:20:53.:20:56.

That's how important the EU is when it comes to the exporting

:20:57.:21:02.

of steel, so access to that single market, I would suggest,

:21:03.:21:07.

is absolutely critical, not just for steel but indeed

:21:08.:21:10.

Let's turn to the automotive sector, which has been a massive success

:21:11.:21:17.

Huge numbers of cars are exported to EU markets and many of them

:21:18.:21:21.

I went to Nissan only the other week and I was reminded 45%

:21:22.:21:27.

of the steel used by Nissan is made here in Britain.

:21:28.:21:32.

The situation we now face is probably one of the most

:21:33.:21:36.

What we do now will have serious consequences for our future.

:21:37.:21:41.

The pound is plummeting and investment is going elsewhere.

:21:42.:21:44.

This experiment with an EU referendum to satisfy Tory

:21:45.:21:49.

backbenchers has completely backfired and it's now apparent

:21:50.:21:53.

There is no industrial plan, there is no industrial strategy

:21:54.:21:59.

but there is no plan for going forward.

:22:00.:22:01.

The vote on the 23rd June has produced an enormous

:22:02.:22:05.

Because of that uncertainty, businesses quite reasonably

:22:06.:22:10.

and logically might want to pause on their investment plans.

:22:11.:22:13.

Let's just wait the next quarter and the quarter after that in order

:22:14.:22:16.

to invest in new plants and machinery.

:22:17.:22:19.

If we are in a global race with regards to economic progress

:22:20.:22:22.

we can't afford to be pausing for a quarter or two,

:22:23.:22:25.

we will be left behind and our competitiveness will be

:22:26.:22:29.

eroded as a result, so what is the government doing

:22:30.:22:31.

in order to ensure that we provide as much clarity as possible?

:22:32.:22:38.

Probably the most vivid and certainly some of the most

:22:39.:22:41.

violent images of the miners' strike in the 1980s were those witnessed

:22:42.:22:44.

at the Orgreave coking plant, near Sheffield.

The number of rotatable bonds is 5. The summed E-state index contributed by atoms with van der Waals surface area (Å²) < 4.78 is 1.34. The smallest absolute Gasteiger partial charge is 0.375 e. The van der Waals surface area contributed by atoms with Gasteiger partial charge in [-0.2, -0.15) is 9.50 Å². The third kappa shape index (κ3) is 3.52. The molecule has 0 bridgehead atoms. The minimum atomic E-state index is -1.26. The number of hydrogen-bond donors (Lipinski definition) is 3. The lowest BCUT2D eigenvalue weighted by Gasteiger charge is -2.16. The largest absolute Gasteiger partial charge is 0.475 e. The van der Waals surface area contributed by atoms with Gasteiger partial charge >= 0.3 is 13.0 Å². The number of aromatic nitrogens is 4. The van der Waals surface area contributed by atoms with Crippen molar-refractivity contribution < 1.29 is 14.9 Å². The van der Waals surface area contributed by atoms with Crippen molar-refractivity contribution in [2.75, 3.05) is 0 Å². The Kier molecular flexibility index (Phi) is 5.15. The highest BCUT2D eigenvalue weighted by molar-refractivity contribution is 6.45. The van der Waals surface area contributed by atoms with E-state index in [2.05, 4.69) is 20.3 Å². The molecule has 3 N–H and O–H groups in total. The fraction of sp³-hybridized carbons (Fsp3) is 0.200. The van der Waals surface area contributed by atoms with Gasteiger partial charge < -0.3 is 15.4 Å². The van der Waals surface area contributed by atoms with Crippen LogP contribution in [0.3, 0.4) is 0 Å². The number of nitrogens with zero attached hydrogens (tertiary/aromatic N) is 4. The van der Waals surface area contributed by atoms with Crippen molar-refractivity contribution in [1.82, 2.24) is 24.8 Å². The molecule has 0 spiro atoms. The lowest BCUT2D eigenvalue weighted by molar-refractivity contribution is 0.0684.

:22:45.:22:46.

There, a virtual pitched battle was fought on several days in June

:22:47.:22:49.

1984 between police and thousands of striking miners.

:22:50.:22:55.

The Independent Police Complaints Commission has this week ruled that

:22:56.:22:59.

a full report into allegations of police misconduct at Orgreave

:23:00.:23:02.

In the Lords, a Labour peer said it was high time

:23:03.:23:08.

Could the noble Lord the Minister just confirm that media reports have

:23:09.:23:15.

revealed the previously redacted sections of the Independent Police

:23:16.:23:19.

Complaints Commission report from June of last year,

:23:20.:23:23.

which exposed striking similarities between the personnel and alleged

:23:24.:23:27.

practices of South Yorkshire Police at Orgreave and Hillsborough.

:23:28.:23:32.

Could he also confirmed in a letter to the Home Secretary last month,

:23:33.:23:35.

several MPs called for a public enquiry and said that trust

:23:36.:23:40.

would never truly be restored until we found out the entire truth

:23:41.:23:47.

about Orgreave and the wider policing of the miner's strike,

:23:48.:23:50.

including the allegations of police mistreatment of striking miners.

:23:51.:23:52.

The IPCC has specifically pointed out that a decision on an enquiry

:23:53.:24:00.

at this stage could cross over the further investigations

:24:01.:24:03.

of the criminal or potential criminal prosecutions.

:24:04.:24:06.

With regard to the disclosure of the unredacted report

:24:07.:24:09.

by a newspaper on the 4th of May 2016, the entire unredacted

:24:10.:24:14.

report was not disclosed, however that which was disclosed did

:24:15.:24:17.

show a number of senior officers acting in common in regard

:24:18.:24:21.

As regards to the observations that have been made by the temporary

:24:22.:24:28.

Chief Constable and the MPs, I agree those observations were made.

:24:29.:24:31.

I represented a mining community in the other house.

:24:32.:24:45.

The primary responsibility for what happened rests with the leaders of

:24:46.:24:50.

the mining community who brought many numbers of people to the site

:24:51.:24:55.

and were prepared to use force and threats of force in order to

:24:56.:24:58.

implement policies which were as much political as they were

:24:59.:25:02.

industrial and have basic seeded, that would have subverted the

:25:03.:25:08.

principles of democratic government. I represented the mining community

:25:09.:25:10.

in the other house. I was very active during the strike

:25:11.:25:12.

in 1980 to 1984 and I must say, I saw police violence as well

:25:13.:25:17.

and I do feel there ought to be an enquiry, generally,

:25:18.:25:21.

about policing of the miners' strikes because it is one

:25:22.:25:23.

of the reasons for the disenchantment with politics

:25:24.:25:25.

that we saw three weeks ago I'm not going to anticipate

:25:26.:25:27.

a decision that will be made I would observe that

:25:28.:25:31.

following the incident at Orgreave there were 51 picketers

:25:32.:25:34.

who were injured and 72 But do join us for our

:25:35.:25:42.

next daily round-up. Until then, from me,

:25:43.:25:48.

Keith Macdougall, goodbye

:25:49.:25:53.